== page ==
To talk to the chip we will need a python package called spidev. For more information about the package and how it works with the MCP3008 check out this great blog post

With spidev installed and the circuit built, run the following program to read live sensor values and print them to stdout.

```import spidev
import time
spi = spidev.SpiDev()
spi.open(0,0)
if not 0 <= adcnum <= 7:
return -1
adcout = ((r[1] & 3) << 8) + r[2]
while True:
print val
time.sleep(0.5)```

The most important parts are these two lines:

```r = spi.xfer2([1, (8+adcnum)<<4, 0])
adcout = ((r[1] & 3) << 8) + r[2]```

They send the read command and extract the relevant returned bits. See the blog post I linked above for more information on what is going on here.

# Stream data.

To stream data over the wire we will be using the ØMQ networking library and implementing the REQUEST/REPLY pattern. ØMQ makes it super simple to set up a client and server in Python. The following is a complete working example.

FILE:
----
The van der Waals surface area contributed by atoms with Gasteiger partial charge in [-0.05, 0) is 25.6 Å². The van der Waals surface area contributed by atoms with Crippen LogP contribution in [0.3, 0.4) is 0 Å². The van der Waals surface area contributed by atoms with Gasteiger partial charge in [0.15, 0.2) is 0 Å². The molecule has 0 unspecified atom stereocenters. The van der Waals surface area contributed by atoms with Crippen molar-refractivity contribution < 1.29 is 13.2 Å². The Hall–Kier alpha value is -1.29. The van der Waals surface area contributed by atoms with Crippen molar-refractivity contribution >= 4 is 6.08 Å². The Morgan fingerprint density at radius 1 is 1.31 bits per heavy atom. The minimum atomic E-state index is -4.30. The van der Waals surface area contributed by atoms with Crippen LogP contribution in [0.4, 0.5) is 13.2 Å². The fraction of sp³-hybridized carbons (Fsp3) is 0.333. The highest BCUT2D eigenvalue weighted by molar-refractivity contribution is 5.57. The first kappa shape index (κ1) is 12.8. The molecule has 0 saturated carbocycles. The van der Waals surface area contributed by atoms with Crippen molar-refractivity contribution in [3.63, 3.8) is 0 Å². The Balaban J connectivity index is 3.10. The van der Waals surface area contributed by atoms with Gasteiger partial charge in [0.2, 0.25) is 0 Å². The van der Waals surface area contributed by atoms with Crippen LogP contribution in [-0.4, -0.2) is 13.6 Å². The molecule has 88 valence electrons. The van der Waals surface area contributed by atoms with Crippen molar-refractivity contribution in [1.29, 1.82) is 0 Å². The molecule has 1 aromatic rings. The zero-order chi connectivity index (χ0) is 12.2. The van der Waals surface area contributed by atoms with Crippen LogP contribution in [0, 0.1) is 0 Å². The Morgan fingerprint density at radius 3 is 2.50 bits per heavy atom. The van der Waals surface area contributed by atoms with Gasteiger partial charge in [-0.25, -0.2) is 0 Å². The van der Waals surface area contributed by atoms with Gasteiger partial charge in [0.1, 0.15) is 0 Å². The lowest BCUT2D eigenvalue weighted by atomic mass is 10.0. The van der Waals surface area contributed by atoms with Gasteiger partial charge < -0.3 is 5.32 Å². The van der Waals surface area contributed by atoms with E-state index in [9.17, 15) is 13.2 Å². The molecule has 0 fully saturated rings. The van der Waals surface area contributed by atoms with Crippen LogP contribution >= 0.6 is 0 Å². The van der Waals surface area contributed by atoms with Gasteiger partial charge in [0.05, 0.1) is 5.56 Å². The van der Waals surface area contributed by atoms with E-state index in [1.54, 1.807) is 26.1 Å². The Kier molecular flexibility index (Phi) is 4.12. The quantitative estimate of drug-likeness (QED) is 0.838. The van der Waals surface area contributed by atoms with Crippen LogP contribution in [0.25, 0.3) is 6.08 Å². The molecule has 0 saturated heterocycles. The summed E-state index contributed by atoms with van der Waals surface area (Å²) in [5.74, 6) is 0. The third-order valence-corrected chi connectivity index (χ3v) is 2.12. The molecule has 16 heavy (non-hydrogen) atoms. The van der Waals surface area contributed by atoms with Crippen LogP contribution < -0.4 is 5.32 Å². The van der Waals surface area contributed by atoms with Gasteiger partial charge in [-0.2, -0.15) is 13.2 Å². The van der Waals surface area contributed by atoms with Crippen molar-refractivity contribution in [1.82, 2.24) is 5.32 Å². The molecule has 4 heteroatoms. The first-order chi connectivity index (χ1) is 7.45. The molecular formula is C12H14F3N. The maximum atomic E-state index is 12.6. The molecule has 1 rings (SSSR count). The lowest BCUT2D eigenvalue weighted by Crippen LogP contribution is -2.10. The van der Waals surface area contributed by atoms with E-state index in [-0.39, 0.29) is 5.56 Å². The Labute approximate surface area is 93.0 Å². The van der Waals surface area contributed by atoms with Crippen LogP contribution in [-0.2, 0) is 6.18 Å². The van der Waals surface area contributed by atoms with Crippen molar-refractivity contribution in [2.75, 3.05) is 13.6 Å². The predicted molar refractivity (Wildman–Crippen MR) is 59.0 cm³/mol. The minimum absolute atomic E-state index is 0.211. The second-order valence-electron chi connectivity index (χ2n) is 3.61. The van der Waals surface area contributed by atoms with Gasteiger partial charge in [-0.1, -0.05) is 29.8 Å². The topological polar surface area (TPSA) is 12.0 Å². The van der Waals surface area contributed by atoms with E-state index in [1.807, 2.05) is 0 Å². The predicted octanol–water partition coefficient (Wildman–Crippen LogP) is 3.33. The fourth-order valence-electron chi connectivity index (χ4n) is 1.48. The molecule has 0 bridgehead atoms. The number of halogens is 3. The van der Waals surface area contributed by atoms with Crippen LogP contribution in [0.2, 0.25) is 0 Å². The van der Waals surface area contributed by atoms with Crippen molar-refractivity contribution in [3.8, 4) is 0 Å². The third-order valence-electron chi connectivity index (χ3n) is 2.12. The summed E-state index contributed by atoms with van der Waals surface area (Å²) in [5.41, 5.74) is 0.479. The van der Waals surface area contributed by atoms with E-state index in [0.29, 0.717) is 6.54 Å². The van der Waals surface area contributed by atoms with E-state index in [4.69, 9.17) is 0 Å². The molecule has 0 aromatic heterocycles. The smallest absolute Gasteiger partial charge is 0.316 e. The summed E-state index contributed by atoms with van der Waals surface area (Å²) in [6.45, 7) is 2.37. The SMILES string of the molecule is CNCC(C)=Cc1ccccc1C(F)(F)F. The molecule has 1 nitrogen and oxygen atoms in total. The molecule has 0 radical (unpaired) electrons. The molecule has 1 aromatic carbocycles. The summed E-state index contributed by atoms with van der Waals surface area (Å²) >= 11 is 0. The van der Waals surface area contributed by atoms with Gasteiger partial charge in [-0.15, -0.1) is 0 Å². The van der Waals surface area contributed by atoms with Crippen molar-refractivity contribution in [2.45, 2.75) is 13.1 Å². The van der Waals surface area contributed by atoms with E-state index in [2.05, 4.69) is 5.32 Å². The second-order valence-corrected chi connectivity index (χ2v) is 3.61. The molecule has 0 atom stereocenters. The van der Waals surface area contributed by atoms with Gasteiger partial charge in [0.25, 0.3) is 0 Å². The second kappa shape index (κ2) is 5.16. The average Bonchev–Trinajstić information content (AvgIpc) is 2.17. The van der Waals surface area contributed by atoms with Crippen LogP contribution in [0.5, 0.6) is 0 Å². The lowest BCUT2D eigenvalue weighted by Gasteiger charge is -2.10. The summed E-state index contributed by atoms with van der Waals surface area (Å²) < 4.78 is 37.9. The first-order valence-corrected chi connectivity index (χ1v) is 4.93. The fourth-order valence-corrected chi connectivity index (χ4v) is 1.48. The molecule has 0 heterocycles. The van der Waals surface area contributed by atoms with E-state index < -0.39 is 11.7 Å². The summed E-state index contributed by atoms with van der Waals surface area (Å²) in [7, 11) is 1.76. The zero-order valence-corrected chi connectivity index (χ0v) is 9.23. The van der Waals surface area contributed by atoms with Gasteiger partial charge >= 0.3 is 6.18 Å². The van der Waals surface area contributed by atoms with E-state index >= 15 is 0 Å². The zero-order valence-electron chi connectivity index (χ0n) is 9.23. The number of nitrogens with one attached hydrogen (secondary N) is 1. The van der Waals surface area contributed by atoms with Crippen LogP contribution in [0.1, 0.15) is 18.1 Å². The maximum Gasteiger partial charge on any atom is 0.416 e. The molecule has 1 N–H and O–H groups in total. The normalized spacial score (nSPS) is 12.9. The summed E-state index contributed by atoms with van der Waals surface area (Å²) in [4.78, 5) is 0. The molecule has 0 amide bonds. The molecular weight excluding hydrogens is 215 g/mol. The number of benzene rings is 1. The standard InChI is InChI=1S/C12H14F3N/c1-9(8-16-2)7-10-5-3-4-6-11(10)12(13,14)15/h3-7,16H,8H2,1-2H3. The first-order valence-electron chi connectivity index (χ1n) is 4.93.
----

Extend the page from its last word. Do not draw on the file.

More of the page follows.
## Server

```import zmq
context = zmq.Context()
socket = context.socket(
zmq.REP)
socket.bind('tcp://*:1980')
while True:
message = socket.recv()
print message
socket.send("I'm here")```

## Client

```import zmq
context = zmq.Context()
socket = context.socket(
zmq.REQ)
a = 'tcp://192.168.1.6:1980'
socket.connect(a)
for request in range(10):
socket.send('You home?')
message = socket.recv()
print message```

Now we can use traits and enaml to make a pretty UI on the client side. Check out the acc_plot demo in the github repo to see an example of the Pi streaming data over the wire to be plotted by a client.

# Control a servo

Servos are (often small) motors which you can drive to certain positions. For example, for a given servo you may be able to set the drive shaft from 0 to 18o degrees, or anywhere in between. As you can imagine, this could be useful for a lot of tasks, not least of which is robotics.